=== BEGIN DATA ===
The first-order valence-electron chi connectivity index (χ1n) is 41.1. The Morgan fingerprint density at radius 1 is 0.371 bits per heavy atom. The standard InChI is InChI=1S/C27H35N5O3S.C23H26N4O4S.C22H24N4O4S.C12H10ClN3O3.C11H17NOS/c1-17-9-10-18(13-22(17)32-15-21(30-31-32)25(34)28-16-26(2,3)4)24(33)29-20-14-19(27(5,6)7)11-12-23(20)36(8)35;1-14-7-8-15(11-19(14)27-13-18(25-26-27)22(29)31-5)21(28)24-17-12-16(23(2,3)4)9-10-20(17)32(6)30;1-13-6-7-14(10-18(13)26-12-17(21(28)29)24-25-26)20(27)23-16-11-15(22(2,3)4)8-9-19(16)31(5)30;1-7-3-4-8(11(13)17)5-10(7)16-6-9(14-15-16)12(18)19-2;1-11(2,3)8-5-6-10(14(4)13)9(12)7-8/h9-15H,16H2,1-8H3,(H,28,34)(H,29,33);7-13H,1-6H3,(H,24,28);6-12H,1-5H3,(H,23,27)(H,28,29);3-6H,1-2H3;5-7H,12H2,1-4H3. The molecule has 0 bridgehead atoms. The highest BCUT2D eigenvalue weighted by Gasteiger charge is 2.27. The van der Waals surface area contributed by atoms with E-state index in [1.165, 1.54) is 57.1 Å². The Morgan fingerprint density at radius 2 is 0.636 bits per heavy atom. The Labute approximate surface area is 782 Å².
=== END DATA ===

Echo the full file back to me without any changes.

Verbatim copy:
The first-order valence-electron chi connectivity index (χ1n) is 41.1. The Morgan fingerprint density at radius 1 is 0.371 bits per heavy atom. The standard InChI is InChI=1S/C27H35N5O3S.C23H26N4O4S.C22H24N4O4S.C12H10ClN3O3.C11H17NOS/c1-17-9-10-18(13-22(17)32-15-21(30-31-32)25(34)28-16-26(2,3)4)24(33)29-20-14-19(27(5,6)7)11-12-23(20)36(8)35;1-14-7-8-15(11-19(14)27-13-18(25-26-27)22(29)31-5)21(28)24-17-12-16(23(2,3)4)9-10-20(17)32(6)30;1-13-6-7-14(10-18(13)26-12-17(21(28)29)24-25-26)20(27)23-16-11-15(22(2,3)4)8-9-19(16)31(5)30;1-7-3-4-8(11(13)17)5-10(7)16-6-9(14-15-16)12(18)19-2;1-11(2,3)8-5-6-10(14(4)13)9(12)7-8/h9-15H,16H2,1-8H3,(H,28,34)(H,29,33);7-13H,1-6H3,(H,24,28);6-12H,1-5H3,(H,23,27)(H,28,29);3-6H,1-2H3;5-7H,12H2,1-4H3. The molecule has 0 bridgehead atoms. The highest BCUT2D eigenvalue weighted by Gasteiger charge is 2.27. The van der Waals surface area contributed by atoms with E-state index in [1.165, 1.54) is 57.1 Å². The Morgan fingerprint density at radius 2 is 0.636 bits per heavy atom. The Labute approximate surface area is 782 Å².